• cache[i][j] stores the probability that j events up to event i occur (note that counting i starts at 0)
  • Computation of an entry

        \begin{align*} cache[i][j] = \begin{cases}1.0 - Pr[0], & \text{if } i=j=0\\Pr[0] & \text{if } i = 0, j = 1\\cache[i-1][0] * (1.0 -Pr[i]) & \text{if } i \neq j = 0\\cache[i-1][j-1] * Pr[i] + cache[i-1][j]*(1.0 - Pr[i]) & \text{else}\\\end{cases}\end{align*}

    Explanation of the cases:
    • cache[0][0] because the probability that no events occur up to the first event is exactly the probability that the first event does not occur
    • cache[0][1] because the probability that one event occurs up to the first event is exactly the probability that the first event occurs
    • cache[i][0] because probability that no events occur up to event i equals the probability that no events occur up to event i-1 times the probability of event i not occuring
    • cache[i][j] because the probability that j events occur up to event i equals the probability that either j events occur up to i-1 or that j-1 events occur up to i and that i does occur
  • Computation order
    We compute the entries of the table from left to right, top to bottom
  • Retrieving the solution
    By the design of our table,

        \begin{align*}cache[n-1][j] &= Pr[X = j]\\\Rightarrow Pr[X \geq k] &= \left(\sum_{k \leq j \leq n} Pr[X = j]\right) = \left(\sum_{k \leq j \leq n} cache[n-1][j]\right)\end{align*}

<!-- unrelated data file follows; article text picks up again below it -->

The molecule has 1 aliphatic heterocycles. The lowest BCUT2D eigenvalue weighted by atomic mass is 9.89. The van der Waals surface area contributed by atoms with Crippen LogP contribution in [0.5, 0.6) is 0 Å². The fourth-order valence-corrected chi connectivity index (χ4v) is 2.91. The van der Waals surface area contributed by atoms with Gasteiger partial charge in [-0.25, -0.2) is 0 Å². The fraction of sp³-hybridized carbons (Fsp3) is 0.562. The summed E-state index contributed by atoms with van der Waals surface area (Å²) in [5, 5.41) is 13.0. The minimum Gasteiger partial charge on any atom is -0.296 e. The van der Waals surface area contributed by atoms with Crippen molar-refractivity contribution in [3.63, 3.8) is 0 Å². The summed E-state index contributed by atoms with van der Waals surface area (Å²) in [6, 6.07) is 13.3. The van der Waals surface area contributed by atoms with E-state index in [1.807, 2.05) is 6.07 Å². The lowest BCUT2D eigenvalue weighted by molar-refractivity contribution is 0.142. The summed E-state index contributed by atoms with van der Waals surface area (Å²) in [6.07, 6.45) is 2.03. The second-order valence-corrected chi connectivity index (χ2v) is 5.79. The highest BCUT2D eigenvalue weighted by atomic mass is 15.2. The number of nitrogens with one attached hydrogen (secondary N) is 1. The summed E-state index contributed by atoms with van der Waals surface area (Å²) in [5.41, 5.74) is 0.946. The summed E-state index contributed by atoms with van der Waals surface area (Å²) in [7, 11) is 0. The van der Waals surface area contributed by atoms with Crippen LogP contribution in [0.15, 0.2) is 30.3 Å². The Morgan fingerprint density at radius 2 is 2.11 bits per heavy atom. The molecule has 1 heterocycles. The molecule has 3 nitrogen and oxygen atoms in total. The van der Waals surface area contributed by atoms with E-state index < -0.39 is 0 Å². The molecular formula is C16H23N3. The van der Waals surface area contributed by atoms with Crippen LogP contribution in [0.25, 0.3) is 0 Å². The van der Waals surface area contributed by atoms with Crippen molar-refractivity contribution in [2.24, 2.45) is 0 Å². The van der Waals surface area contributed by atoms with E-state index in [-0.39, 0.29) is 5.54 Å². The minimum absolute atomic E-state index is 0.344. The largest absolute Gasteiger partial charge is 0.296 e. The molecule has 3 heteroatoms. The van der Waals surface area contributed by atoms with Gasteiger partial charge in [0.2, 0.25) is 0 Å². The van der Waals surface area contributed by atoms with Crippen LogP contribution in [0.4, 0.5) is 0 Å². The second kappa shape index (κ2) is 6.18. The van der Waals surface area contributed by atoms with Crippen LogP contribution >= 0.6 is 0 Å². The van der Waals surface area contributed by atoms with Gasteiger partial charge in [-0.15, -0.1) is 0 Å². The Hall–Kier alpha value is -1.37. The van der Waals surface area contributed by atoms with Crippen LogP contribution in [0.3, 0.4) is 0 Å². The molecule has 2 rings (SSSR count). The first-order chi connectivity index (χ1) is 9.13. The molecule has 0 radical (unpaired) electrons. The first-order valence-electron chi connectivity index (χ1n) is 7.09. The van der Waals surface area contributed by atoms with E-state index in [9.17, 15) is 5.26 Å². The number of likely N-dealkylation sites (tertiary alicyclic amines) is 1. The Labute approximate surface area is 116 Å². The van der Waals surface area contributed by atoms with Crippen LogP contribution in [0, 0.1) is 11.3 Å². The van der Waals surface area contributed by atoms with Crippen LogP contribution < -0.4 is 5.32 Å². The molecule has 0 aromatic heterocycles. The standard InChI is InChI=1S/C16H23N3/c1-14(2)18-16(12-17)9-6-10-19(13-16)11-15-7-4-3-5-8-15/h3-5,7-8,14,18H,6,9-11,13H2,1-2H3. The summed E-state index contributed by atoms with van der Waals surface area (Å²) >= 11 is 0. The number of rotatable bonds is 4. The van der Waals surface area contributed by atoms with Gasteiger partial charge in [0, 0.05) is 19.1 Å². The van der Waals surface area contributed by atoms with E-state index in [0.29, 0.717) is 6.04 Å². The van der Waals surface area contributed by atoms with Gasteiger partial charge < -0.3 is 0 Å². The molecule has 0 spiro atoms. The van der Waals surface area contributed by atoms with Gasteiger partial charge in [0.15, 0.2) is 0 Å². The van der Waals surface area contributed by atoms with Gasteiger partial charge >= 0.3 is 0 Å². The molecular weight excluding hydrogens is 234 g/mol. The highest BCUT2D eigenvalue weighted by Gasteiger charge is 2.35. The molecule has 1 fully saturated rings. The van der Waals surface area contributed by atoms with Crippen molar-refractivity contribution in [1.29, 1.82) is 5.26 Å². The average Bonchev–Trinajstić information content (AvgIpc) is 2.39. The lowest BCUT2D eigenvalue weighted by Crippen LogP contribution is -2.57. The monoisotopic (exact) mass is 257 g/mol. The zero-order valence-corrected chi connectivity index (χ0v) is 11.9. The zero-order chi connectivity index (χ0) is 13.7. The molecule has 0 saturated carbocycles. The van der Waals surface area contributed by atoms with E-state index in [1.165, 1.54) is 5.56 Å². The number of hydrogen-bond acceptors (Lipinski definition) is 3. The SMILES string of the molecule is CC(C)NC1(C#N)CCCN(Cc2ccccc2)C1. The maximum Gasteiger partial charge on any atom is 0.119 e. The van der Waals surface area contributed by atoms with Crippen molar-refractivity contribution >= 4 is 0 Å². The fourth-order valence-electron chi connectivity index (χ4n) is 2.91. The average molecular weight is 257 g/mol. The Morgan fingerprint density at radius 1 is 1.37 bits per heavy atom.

So adding up cache[n-1][j] for all k \leq j \leq n will give us our solution

Great. Now that we know how to solve this problem using dynamic programming, lets give a java implementation. First we need a method that takes an empty table and the array of probabilities for each event, and fills the table as we have specified above

//Fills a dynamic programming table where cache[i][j] contains the probability of
//j events occuring up to event i
static double[][] fillProbCache(double[] probs, double[][] cache) {
   //Base cases
   cache[0][0] = 1.0 - probs[0];
   cache[0][1] = probs[0];
   for(int i = 1; i<cache.length; i++) {
     cache[i][0] = cache[i-1][0] * (1.0 -probs[i]);
   //Fill cache left-to-right and top-to-bottom
   for(int i = 1; i<cache.length; i++) {
     for(int j = 1; j<cache[0].length; j++) {
       cache[i][j] = cache[i-1][j-1] * (probs[i]) + cache[i-1][j]*(1.0 - probs[i]);
   return cache;

Now we have to instantiate the table and compute the final solution

//Given an array of length n with probabilities for n events, compute the probability that at least k of these events occur
public static double solve(double[] probs, int k) {

   //Create dp-cache.
   //cache[i][j] stores the probability that at least i days of snow occured
   //at the first j days of the season
   int n = probs.length;
   double[][] cache = fillProbCache(probs, new double[n][n+1]);
   //Get solution
   double out = 0.0;
   for(int i = k; i < n+1; i++) {
     out += cache[n-1][i];
   return out;

And thats it.


Analyzing runtime is, as with most dp-algorithms, fairly easy. Our total runtime is dominated by filling the table. Each of the n*(n+1) = n^2 + n table entries can be computed in constant time, so our total runtime is quadratic with

    \begin{align*}n^2+n * O(1) \leq O(n^2)\end{align*}